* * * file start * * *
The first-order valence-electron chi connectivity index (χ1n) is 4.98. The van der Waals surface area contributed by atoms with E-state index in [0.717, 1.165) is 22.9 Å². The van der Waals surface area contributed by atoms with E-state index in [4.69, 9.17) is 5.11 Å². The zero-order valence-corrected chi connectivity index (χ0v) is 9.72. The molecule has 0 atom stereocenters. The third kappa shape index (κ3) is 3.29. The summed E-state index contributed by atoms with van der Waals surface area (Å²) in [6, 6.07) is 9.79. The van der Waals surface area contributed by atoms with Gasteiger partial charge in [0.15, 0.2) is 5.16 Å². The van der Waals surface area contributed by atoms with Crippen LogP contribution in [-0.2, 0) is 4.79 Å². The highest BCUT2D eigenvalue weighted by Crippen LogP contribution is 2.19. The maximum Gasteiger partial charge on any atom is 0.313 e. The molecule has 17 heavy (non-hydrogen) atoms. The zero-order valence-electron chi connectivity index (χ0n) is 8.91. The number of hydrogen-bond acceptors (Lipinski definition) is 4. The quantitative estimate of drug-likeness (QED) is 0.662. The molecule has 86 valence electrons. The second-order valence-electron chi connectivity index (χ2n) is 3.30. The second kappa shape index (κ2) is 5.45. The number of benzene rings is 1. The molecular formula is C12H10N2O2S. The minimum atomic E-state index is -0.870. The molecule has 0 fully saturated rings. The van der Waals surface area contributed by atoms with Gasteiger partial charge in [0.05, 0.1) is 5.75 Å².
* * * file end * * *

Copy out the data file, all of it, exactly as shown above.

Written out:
The first-order valence-electron chi connectivity index (χ1n) is 4.98. The van der Waals surface area contributed by atoms with E-state index in [0.717, 1.165) is 22.9 Å². The van der Waals surface area contributed by atoms with E-state index in [4.69, 9.17) is 5.11 Å². The zero-order valence-corrected chi connectivity index (χ0v) is 9.72. The molecule has 0 atom stereocenters. The third kappa shape index (κ3) is 3.29. The summed E-state index contributed by atoms with van der Waals surface area (Å²) in [6, 6.07) is 9.79. The van der Waals surface area contributed by atoms with Gasteiger partial charge in [0.15, 0.2) is 5.16 Å². The van der Waals surface area contributed by atoms with Crippen LogP contribution in [-0.2, 0) is 4.79 Å². The highest BCUT2D eigenvalue weighted by Crippen LogP contribution is 2.19. The maximum Gasteiger partial charge on any atom is 0.313 e. The molecule has 17 heavy (non-hydrogen) atoms. The zero-order valence-electron chi connectivity index (χ0n) is 8.91. The number of hydrogen-bond acceptors (Lipinski definition) is 4. The quantitative estimate of drug-likeness (QED) is 0.662. The molecule has 86 valence electrons. The second-order valence-electron chi connectivity index (χ2n) is 3.30. The second kappa shape index (κ2) is 5.45. The number of benzene rings is 1. The molecular formula is C12H10N2O2S. The minimum atomic E-state index is -0.870. The molecule has 0 fully saturated rings. The van der Waals surface area contributed by atoms with Gasteiger partial charge in [0.05, 0.1) is 5.75 Å².